Here’s part two of the EIFF 2019 round-up. Featuring a modern take on the silent film that deserved far more attention outside of its native Spain, a good romance, a bad romance, and some pleasant young Kiwi men kicking seven bells out of each other.
Pablo Berger/ Spain Belgium France/ 2012/ 104 mins
Largely ignored here, but an awards-gobbling machine in Spain, Blancanieves is a neo-silent film that’s more satisfying than the obvious comparison point The Artist. Berger merges the Snow White myth with Spanish traditions to create a lush and spellbinding modern fairy tale. Maribel Verdu is a gloriously evil stepmother and Macarena García has the perfect limpid doe eyes for a melodramatic heroine. The stunning cinematography and heady atmosphere give a sense of the sheer magic of early narrative film.
With a small caveat, Bludgeon is one of the delights of the festival. This affectionate documentary follows a group of medieval combat enthusiasts on their quest to represent their country at the World Championships in Denmark. The film feels like Taiki Waititi directing Best in Show with its charming and quirky subjects. There’s humour, pathos and sheer brutality when it gets down to the business of fighting. It does come perilously close to making the people at its centre the butt of the joke though, with their Spinal Tap-esque shenanigans. It does manage to just about tip the balance towards laughing with them and few films have caused more hilarity at EIFF.
Michael Tyburski/ USA/ 2019/ 87 mins
A gentle romance sweetly played at the lowest key, The Sound of Silence is distinctly odd and very charming. Peter Sarsgaard gives a contained, quietly excellent performance as a ‘house tuner’, someone who can locate and fix the imperceptible frequencies that can cause sleepless nights, anxiety and depression. Rashida Jones is a client who knocks him off his own delicate equilibrium. The sound design is exceptional as you would expect, but Tyburski too often resorts to visual cliches (untucked shirt, tousled hair) as a shorthand for inner turmoil. Still, this is a lovely little film with the nice, delicate romance at its centre.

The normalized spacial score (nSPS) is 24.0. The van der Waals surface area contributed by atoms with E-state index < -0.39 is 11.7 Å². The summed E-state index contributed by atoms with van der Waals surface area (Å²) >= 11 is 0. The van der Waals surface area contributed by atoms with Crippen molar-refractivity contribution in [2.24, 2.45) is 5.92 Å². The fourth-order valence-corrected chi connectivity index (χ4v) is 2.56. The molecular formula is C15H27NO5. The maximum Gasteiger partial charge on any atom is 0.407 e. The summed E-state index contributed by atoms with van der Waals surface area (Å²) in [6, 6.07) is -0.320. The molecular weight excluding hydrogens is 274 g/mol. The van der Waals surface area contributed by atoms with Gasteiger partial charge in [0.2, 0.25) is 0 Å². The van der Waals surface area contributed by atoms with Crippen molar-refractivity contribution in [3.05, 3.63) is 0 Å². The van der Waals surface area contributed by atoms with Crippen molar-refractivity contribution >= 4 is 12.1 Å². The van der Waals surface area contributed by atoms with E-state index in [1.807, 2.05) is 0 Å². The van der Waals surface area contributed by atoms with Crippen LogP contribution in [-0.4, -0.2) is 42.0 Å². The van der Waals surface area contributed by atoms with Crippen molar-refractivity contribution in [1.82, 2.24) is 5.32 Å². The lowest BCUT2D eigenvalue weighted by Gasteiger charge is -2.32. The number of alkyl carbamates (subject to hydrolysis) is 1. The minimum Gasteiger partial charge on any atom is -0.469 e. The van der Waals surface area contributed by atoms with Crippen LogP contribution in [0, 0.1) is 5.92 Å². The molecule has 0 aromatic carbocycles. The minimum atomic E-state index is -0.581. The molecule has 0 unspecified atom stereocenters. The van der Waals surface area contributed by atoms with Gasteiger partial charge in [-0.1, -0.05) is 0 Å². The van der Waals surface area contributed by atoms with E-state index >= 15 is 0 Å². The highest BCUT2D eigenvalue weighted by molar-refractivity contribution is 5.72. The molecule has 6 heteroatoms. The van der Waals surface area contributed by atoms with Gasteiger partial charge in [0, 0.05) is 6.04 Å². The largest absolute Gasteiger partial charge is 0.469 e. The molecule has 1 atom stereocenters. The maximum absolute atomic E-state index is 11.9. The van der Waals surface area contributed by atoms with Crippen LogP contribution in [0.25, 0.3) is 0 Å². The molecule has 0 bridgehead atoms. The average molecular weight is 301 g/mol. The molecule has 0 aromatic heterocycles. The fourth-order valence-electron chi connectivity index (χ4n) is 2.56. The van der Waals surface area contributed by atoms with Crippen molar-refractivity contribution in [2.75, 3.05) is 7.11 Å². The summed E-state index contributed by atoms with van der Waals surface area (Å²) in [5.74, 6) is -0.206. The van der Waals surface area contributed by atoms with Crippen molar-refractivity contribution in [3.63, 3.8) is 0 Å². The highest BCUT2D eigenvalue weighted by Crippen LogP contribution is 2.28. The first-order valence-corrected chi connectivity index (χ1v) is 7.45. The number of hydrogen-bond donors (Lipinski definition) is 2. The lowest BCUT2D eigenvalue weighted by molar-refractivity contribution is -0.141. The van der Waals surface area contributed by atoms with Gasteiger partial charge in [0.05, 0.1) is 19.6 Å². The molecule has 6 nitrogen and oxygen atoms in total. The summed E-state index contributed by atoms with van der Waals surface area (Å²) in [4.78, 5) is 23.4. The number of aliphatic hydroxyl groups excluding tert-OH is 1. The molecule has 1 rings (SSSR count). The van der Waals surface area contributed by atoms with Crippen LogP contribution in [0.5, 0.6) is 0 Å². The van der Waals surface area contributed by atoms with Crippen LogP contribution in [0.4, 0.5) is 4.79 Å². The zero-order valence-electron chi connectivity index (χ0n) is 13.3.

Sasha Collington/ UK/ 2019/ 95 mins
With a wide range of very good romantic comedies at this year’s festival it makes a bad one even more glaringly obvious. Love Type D sees 27-year-old Frankie (Maeve Dermody) track down old boyfriends in order to dump them. The reason why she can’t let sleeping dogs lie? They finished with her, and she’s trying to reverse the effects of a loser-in-love gene. The premise simply doesn’t work on a logical level and too often the plot is carried by the nerdy little brother of one of Frankie’s exes, leaving her a passenger in her own story. Once a ludicrous supernatural section was introduced it was time to check out. Sorry Love Type D; it’s not me, it’s you.